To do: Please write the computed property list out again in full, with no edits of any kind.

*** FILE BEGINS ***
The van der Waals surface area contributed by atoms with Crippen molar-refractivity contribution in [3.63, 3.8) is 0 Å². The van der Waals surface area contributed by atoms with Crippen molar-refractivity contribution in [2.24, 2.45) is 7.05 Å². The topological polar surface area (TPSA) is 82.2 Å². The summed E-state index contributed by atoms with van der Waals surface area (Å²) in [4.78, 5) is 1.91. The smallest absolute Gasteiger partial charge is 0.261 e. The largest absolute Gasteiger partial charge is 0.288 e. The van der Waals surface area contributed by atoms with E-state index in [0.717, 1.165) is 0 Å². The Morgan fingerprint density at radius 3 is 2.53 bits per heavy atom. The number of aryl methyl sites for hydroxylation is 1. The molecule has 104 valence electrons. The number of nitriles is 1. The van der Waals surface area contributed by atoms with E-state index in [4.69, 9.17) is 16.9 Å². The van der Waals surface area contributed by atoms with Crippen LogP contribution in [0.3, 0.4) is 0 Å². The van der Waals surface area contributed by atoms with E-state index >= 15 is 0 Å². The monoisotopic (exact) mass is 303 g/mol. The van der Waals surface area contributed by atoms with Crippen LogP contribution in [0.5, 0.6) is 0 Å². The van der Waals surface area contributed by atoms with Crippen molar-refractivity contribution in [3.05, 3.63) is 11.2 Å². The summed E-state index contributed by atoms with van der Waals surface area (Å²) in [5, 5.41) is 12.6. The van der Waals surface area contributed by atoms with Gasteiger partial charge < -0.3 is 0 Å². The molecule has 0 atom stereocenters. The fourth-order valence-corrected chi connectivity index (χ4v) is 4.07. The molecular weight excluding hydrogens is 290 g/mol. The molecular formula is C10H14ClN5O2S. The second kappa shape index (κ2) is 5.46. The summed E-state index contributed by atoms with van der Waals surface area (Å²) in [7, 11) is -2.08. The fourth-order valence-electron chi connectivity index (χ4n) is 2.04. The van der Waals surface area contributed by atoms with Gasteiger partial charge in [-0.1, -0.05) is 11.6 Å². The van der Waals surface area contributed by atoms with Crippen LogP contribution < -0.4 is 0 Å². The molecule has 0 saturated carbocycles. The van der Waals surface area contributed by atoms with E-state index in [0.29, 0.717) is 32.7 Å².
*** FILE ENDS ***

The van der Waals surface area contributed by atoms with Crippen molar-refractivity contribution in [3.63, 3.8) is 0 Å². The van der Waals surface area contributed by atoms with Crippen molar-refractivity contribution in [2.24, 2.45) is 7.05 Å². The topological polar surface area (TPSA) is 82.2 Å². The summed E-state index contributed by atoms with van der Waals surface area (Å²) in [4.78, 5) is 1.91. The smallest absolute Gasteiger partial charge is 0.261 e. The largest absolute Gasteiger partial charge is 0.288 e. The van der Waals surface area contributed by atoms with E-state index in [0.717, 1.165) is 0 Å². The Morgan fingerprint density at radius 3 is 2.53 bits per heavy atom. The number of aryl methyl sites for hydroxylation is 1. The molecule has 104 valence electrons. The number of nitriles is 1. The van der Waals surface area contributed by atoms with E-state index in [4.69, 9.17) is 16.9 Å². The van der Waals surface area contributed by atoms with Crippen LogP contribution in [0.3, 0.4) is 0 Å². The van der Waals surface area contributed by atoms with E-state index >= 15 is 0 Å². The monoisotopic (exact) mass is 303 g/mol. The van der Waals surface area contributed by atoms with Crippen LogP contribution in [0.5, 0.6) is 0 Å². The van der Waals surface area contributed by atoms with Crippen molar-refractivity contribution in [3.05, 3.63) is 11.2 Å². The summed E-state index contributed by atoms with van der Waals surface area (Å²) in [5, 5.41) is 12.6. The van der Waals surface area contributed by atoms with Gasteiger partial charge < -0.3 is 0 Å². The molecule has 0 atom stereocenters. The fourth-order valence-corrected chi connectivity index (χ4v) is 4.07. The molecular weight excluding hydrogens is 290 g/mol. The molecular formula is C10H14ClN5O2S. The second kappa shape index (κ2) is 5.46. The summed E-state index contributed by atoms with van der Waals surface area (Å²) in [7, 11) is -2.08. The fourth-order valence-electron chi connectivity index (χ4n) is 2.04. The van der Waals surface area contributed by atoms with Gasteiger partial charge in [-0.1, -0.05) is 11.6 Å². The van der Waals surface area contributed by atoms with Crippen LogP contribution < -0.4 is 0 Å². The molecule has 0 saturated carbocycles. The van der Waals surface area contributed by atoms with E-state index in [0.29, 0.717) is 32.7 Å².